Andy V. Babwah

Associate Professor

PH.D. McGill University
M.Sc. Illinois State University
Office: Victoria Research Labs, Room A4-140
Phone: (519) 685-8500 Ext. 55485
Fax: (519) 685-8616
E-mail: ababwah@uwo.ca
Visit: Dr. Babwah's Childern's Health Research Webpage
See Publications by Andy Babwah on PubMed

Affiliations

-Associate Professor, Departments of Obstetrics & Gynaecology, Physiology & Pharmacology, Schulich School of Medicine & Dentistry, University of Western Ontario
-Scientist, Division of Maternal, Fetal & Newborn Health, Children’s Health Research Institute
-Manager, Confocal Imaging Facility, Victoria Research Laboratories

How my research helps children

Our work is focused on understanding how a region of the brain called the hypothalamus, through the actions of a major hormone called the gonadotropin releasing-hormone (GnRH), regulates the timely onset of puberty or the attainment of fertility.

Normal puberty begins between ages 8 and 14 in girls and between 9 and 14 in boys. Puberty, however, for some children comes much sooner, much later, or in many cases, never occurs and thereby contributes to the estimated 35-70 million infertile couples worldwide. 

GnRH is the master regulator of the reproductive axis. Absent or diminished GnRH secretion leads to a condition referred to as hypogonadotropic hypogonadism (HH). HH can be manifested during late fetal development and throughout post-natal life. Early manifestation of HH leads to the failure of a child to undergo puberty and secondary sexual development. This condition impacts negatively on the quality of a child’s life in both early and late teenage life and is linked to increased depression, promiscuous sexual behavior, increased targets of sexual predation, drug-abuse and increased suicidal tendencies amongst teen-agers. 

By understanding the molecular basis of GnRH secretion, novel therapies can be developed to treat the condition of HH and thereby ensure that children undergo puberty and normal sexual development and hence enjoy a great quality of life.

Research

Current Research ActivitiesWe have recently developed several mouse models to study GnRH secretion. These models will allow us to conduct an array of in vivo, ex vivo and in vitro studies to test various hypotheses we have developed. These studies are underway.

Research Team

Dr. Andy Babwah received his doctoral training at McGill University (Montreal, Quebec) and fellowship training at the Robarts Research Institute (London, Ontario). 

Dr. Macarena Pampillo received her doctoral training at the University of Buenos Aires, Argentina and fellowship training at the Robarts Research Institute (London, Ontario). 

Maryse Ahow is currently a PhD candidate in Physiology at the University of Western Ontario.

Past Team Members: Jacob Szereszewski (MSc, Pharmacology), Jay Taylor (MSc, Pharmacology), Dr. Neerja Sharma (MD, Department of Obstetrics and Gynaecology), Michelle Re (MSc, Physiology), Craig Cavanagh (MSc, Physiology), Natasha Camuso (MSc, Physiology), Timothy Li (MSc, Physiology), Adel Aziziyeh (MSc, Pharmacology), Miranda Nolet (BSc), Melissa Polonenko (BSc), Rachel Gow (BSc), Fakhry Kaoukdji (BSc), Cassandra Greenberg (BSc), Stephanie Bester, Joshua Cadman.

Future Research Plans

Dr. Babwah is looking forward to recruiting new trainees to his lab. Anyone with an interest in human physiology, particularly, reproductive endocrinology should contact him.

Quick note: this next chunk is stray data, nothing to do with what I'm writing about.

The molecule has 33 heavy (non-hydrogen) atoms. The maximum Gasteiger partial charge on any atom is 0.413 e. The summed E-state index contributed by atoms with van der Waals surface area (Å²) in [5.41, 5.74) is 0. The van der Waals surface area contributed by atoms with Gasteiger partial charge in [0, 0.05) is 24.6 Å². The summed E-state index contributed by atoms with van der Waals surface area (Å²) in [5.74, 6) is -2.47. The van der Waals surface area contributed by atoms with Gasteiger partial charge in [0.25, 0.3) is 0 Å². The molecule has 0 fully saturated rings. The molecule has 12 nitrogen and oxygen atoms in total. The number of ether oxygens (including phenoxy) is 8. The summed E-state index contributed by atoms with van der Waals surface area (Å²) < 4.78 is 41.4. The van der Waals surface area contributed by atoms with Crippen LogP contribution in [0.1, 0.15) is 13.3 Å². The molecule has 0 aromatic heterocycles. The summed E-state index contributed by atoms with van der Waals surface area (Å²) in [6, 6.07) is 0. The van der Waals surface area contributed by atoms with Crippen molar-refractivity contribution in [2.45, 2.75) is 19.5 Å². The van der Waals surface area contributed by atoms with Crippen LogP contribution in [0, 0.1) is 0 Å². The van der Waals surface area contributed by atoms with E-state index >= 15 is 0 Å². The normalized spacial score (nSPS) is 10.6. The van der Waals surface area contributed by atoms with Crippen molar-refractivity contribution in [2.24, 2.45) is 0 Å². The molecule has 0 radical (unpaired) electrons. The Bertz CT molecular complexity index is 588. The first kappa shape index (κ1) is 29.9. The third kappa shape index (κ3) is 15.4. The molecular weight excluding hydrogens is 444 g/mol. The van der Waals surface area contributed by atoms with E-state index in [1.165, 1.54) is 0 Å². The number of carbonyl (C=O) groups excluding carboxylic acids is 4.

Awards and Grants

Dr. Babwah’s research is generously supported by funds from the Canadian Institutes of Health Research (CIHR), the Natural Sciences and Engineering Research Council (NSERC), Canada Foundation for Innovation (CFI) and the Ministry of Research Innovation.

Dr. Babwah was also the recipient of a New Investigator Award (Canadian Institutes of Health Research in partnership with the Ontario Women’s Health Council), an Early Researcher Award (Ministry of Research Innovation) and a US Government Fulbright Fellowship.

Publications

GPR54 (KISS1R) Transactivates EGFR to Promote Breast Cancer Cell Invasiveness. Zajac M, Law J, Cvetkovic DD, Pampillo M, McColl L, Pape C, Di Guglielmo GM, Postovit LM, Babwah AV, Bhattacharya M. PloS ONE. 2011 6(6): e21599

Assessment of constitutive activity and internalization of GPR54 (KISS1-R).Pampillo M and Babwah AV. Methods in Enzymology. 2010 484:75-93

GPR54 regulates ERK1/2 activity and hypothalamic gene expression in a G{alpha}q/11 and {beta}-arrestin-dependent manner. Szereszewski JM, Pampillo M, Ahow M, Offermanns S, Bhattacharya M, Babwah AV. PLoS ONE. 2010 5(9): e12964

The Human Gonadotropin Releasing Hormone Type I Receptor Is a Functional Intracellular GPCR Expressed on the Nuclear Membrane. Re M, Pampillo M, Savard M, Dubuc C, McArdle CA, Millar RP, Conn PM, Gobeil F, Bhattacharya M, Babwah AV. PloS ONE. 2010 5(7): e11489

Molecular Regulation of GPR54 signaling by GRK2 and {beta}-arrestins. Pampillo M, Camuso N, Taylor JE, Szereszewski JM, Ahow M, Zajac M, Millar RP, Bhattacharya M, Babwah AV. Mol Endocrinol. 2009 Dec;23(13):2060-74.

Calcineurin inhibitor protein (CAIN) attenuates Group I metabotropic glutamate receptor endocytosis and signaling. Ferreira LT, Dale LB, Babwah AV, Ferguson SSG (2009). J Biol Chem. 2009 Oct 16;284(42):28986-94

GnRH-Regulated Chemokine Expression in the Human Placenta. Cavanagh PC, Dunk C, Pampillo M, Szereszewski JM, Taylor JE, Kahiri C, Han V, Lye S, Bhattacharya M, Babwah AV. American Journal of Physiology Cell Physiology 297:C17-27. (2009). 


Additional Publications




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